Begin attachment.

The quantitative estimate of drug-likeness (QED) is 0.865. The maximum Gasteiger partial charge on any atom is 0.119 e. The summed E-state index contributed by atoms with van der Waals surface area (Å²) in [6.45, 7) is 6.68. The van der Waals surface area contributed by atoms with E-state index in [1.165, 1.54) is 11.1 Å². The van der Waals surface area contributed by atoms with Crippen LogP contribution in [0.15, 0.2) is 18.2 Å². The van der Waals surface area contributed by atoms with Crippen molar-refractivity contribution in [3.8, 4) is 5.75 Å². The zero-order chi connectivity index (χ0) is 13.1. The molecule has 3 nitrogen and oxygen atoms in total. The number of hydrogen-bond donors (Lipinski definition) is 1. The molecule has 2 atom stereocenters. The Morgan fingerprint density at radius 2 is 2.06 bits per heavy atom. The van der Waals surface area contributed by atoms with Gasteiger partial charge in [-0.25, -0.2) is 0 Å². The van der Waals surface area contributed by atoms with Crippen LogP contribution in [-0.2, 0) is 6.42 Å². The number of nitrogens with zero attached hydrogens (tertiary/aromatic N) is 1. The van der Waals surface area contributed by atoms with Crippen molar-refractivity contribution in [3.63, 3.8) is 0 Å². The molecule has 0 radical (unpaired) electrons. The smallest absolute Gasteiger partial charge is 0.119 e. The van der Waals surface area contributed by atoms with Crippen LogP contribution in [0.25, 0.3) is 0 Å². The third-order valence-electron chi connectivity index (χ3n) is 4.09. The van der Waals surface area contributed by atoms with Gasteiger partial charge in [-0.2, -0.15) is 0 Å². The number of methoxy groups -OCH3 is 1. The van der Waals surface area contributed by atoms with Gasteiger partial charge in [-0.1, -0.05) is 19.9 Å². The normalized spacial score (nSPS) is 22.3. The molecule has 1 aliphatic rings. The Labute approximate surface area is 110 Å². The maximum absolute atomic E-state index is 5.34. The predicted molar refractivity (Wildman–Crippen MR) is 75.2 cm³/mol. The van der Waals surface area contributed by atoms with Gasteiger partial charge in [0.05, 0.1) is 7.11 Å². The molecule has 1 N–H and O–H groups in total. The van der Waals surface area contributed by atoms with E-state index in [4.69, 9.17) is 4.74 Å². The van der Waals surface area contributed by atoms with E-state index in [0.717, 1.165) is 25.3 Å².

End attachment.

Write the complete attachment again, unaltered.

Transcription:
The quantitative estimate of drug-likeness (QED) is 0.865. The maximum Gasteiger partial charge on any atom is 0.119 e. The summed E-state index contributed by atoms with van der Waals surface area (Å²) in [6.45, 7) is 6.68. The van der Waals surface area contributed by atoms with E-state index in [1.165, 1.54) is 11.1 Å². The van der Waals surface area contributed by atoms with Crippen LogP contribution in [0.15, 0.2) is 18.2 Å². The van der Waals surface area contributed by atoms with Crippen molar-refractivity contribution in [3.8, 4) is 5.75 Å². The zero-order chi connectivity index (χ0) is 13.1. The molecule has 3 nitrogen and oxygen atoms in total. The number of hydrogen-bond donors (Lipinski definition) is 1. The molecule has 2 atom stereocenters. The Morgan fingerprint density at radius 2 is 2.06 bits per heavy atom. The van der Waals surface area contributed by atoms with Gasteiger partial charge in [-0.25, -0.2) is 0 Å². The van der Waals surface area contributed by atoms with Crippen LogP contribution in [-0.2, 0) is 6.42 Å². The number of nitrogens with zero attached hydrogens (tertiary/aromatic N) is 1. The van der Waals surface area contributed by atoms with Crippen molar-refractivity contribution in [3.63, 3.8) is 0 Å². The molecule has 0 radical (unpaired) electrons. The smallest absolute Gasteiger partial charge is 0.119 e. The van der Waals surface area contributed by atoms with Crippen LogP contribution in [0.25, 0.3) is 0 Å². The third-order valence-electron chi connectivity index (χ3n) is 4.09. The van der Waals surface area contributed by atoms with Gasteiger partial charge in [-0.2, -0.15) is 0 Å². The number of methoxy groups -OCH3 is 1. The van der Waals surface area contributed by atoms with Gasteiger partial charge in [-0.1, -0.05) is 19.9 Å². The normalized spacial score (nSPS) is 22.3. The molecule has 1 aliphatic rings. The Labute approximate surface area is 110 Å². The maximum absolute atomic E-state index is 5.34. The predicted molar refractivity (Wildman–Crippen MR) is 75.2 cm³/mol. The van der Waals surface area contributed by atoms with Gasteiger partial charge in [0.05, 0.1) is 7.11 Å². The molecule has 1 N–H and O–H groups in total. The van der Waals surface area contributed by atoms with E-state index in [4.69, 9.17) is 4.74 Å². The van der Waals surface area contributed by atoms with E-state index in [0.717, 1.165) is 25.3 Å².